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40 - the year
Historically, in Asia, an adult was only considered to be fully grown when they reached the age of 41. Everything done before that time was regarded as being in their youth. Kind of takes the pressure off?
Is 50 the new 40?
With many modern people looking after their health, 50 may have become the new 40. There are more women having babies at an older age and many people exercise well past their 50's.
This is good. But how healthy are you personally?
What state are you in?
Reaching the age of 50 is good. But what condition are you in? Are you fit or fat? Do you have back problems? Knee problems? Do you take any form of medication on a regular basis?
Aging badly is nothing to be proud of. You may want to get out of your big car, switch off your fancy phone, your laptop (and all the other devices) and get off your backside. Before it is too late.
Sarcopenia (muscle loss with aging)
Adults over the age of 50 lose approximately 1% of muscle mass each year as a natural consequence of aging.
The only way to offset this is to engage in a strength building regime that can be sustained throughout your natural life.
Qigong, tai chi for health, tai chi for fitness and taijiquan (supreme ultimate fist) all qualify as ideal methods for accomplishing this goal. However, daily practice is a must.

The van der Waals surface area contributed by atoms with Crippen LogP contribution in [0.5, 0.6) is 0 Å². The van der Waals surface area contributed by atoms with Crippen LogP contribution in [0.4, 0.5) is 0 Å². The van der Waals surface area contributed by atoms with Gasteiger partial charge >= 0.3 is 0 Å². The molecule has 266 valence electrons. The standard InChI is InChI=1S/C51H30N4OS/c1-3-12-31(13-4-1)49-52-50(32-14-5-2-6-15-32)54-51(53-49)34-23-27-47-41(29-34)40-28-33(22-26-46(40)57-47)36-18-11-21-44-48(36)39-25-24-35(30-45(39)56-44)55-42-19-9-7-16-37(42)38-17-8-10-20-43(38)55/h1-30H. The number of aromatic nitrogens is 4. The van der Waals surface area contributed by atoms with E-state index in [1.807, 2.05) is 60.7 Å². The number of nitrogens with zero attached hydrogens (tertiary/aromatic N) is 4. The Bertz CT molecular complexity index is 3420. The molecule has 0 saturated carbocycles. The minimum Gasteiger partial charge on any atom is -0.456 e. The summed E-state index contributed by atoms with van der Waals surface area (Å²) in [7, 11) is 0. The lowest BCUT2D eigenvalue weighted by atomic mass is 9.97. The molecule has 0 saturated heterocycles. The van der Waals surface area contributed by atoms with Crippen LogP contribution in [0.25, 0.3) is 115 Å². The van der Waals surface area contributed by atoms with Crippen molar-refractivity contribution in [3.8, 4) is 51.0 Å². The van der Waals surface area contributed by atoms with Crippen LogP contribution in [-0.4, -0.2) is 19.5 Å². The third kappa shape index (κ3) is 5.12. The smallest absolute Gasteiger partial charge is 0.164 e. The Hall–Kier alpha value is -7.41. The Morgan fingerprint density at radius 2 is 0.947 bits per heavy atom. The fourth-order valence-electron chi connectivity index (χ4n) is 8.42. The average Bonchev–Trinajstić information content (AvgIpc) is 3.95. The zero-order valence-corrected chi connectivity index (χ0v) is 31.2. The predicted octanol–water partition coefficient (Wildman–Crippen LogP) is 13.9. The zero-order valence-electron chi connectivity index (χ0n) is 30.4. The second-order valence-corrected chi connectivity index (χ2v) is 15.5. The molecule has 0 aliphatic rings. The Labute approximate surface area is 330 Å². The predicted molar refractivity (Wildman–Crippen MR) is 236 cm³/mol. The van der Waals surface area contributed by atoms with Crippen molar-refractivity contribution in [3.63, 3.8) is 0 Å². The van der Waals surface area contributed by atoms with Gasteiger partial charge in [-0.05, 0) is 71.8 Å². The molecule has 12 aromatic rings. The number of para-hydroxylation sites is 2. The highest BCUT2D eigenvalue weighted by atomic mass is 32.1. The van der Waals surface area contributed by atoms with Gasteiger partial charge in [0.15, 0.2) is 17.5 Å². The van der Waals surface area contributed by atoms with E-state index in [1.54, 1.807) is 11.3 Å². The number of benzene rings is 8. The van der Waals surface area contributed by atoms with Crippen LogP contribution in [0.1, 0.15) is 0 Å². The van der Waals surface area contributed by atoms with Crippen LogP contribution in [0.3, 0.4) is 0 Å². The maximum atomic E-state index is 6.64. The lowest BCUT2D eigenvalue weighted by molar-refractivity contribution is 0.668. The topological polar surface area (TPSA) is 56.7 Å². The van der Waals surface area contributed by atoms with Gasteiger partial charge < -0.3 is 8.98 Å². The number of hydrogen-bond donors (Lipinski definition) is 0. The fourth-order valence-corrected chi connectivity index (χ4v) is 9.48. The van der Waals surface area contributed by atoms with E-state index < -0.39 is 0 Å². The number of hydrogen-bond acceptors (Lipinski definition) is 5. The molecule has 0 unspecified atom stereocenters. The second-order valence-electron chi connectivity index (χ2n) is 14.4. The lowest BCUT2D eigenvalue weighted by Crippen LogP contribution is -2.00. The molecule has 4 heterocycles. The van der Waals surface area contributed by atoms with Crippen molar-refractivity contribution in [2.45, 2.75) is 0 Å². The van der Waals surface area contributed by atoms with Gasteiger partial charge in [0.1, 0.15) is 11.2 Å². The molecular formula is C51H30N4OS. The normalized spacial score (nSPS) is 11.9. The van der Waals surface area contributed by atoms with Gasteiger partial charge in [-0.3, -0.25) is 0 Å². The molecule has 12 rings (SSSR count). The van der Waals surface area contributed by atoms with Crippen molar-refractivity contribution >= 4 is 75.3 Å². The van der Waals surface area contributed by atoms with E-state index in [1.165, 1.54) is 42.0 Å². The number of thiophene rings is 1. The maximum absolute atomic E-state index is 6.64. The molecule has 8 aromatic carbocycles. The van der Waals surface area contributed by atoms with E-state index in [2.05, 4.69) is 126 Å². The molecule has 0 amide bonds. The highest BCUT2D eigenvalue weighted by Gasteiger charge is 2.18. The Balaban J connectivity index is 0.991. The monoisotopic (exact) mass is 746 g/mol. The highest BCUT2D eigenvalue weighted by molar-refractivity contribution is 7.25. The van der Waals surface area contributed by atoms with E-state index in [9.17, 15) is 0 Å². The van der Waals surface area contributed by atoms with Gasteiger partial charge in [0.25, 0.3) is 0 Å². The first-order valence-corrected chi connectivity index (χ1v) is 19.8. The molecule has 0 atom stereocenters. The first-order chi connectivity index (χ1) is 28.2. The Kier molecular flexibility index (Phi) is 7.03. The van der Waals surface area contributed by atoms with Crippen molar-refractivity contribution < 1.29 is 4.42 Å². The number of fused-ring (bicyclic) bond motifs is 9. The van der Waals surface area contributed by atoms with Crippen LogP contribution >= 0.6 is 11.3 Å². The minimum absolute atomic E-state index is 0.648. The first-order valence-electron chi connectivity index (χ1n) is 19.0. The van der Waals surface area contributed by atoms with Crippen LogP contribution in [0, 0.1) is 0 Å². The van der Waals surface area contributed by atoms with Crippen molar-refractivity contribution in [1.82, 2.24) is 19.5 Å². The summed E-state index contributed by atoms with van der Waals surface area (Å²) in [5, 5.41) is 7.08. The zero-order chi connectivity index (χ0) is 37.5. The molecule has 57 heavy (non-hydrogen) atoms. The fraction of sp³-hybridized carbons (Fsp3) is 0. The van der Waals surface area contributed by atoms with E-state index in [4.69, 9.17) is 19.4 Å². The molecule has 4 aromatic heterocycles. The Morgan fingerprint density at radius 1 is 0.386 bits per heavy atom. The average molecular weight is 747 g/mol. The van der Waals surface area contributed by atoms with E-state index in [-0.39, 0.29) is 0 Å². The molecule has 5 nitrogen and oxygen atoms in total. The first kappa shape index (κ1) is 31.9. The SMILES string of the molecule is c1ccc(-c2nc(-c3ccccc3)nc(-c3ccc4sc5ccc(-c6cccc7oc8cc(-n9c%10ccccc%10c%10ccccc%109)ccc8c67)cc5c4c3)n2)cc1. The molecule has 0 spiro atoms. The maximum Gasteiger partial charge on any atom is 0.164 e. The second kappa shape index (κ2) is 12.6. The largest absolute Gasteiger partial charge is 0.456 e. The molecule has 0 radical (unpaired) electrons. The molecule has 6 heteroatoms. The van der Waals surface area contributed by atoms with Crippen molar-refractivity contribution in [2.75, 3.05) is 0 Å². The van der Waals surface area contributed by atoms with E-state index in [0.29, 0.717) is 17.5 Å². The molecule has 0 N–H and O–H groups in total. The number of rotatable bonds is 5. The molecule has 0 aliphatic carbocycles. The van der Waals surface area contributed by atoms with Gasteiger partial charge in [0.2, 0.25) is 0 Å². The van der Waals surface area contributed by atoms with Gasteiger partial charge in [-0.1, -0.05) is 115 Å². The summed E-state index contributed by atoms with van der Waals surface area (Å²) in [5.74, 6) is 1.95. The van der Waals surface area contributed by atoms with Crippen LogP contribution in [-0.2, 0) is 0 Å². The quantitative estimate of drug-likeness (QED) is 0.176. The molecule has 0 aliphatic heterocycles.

When we are young, we can
enjoy lots of external movement. When we are older, we become less active
and can't as easily enjoy large movements, speed, high impact, and quick
twisting of the muscles. Unfortunately, this is exactly the time our bodies
really need good exercise to maintain youthful energy and health. Most of
the exercise systems available in our society can't satisfy this need.
As you grow older, hard-style martial arts, sport and conventional exercise become increasingly difficult to perform. Many exercises promote muscle tension; resulting in a stiff neck and immobile joints.
Injuries are common. The slogan 'no pain, no gain' is often used in conjunction with exercise. Being healthy sounds like an ordeal.
A balanced approach?
For many people, their fitness regime does not take into account agility, mobility, relaxed spontaneous movement, balance, ambidextrous body use, joint health, coordination, emotional wellbeing or psychological flexibility.
Often, injuries arise and bodies are pushed too hard.
Strain is bad
Not everybody wants to sweat and strain their way to fitness. Conventional exercise has its drawbacks.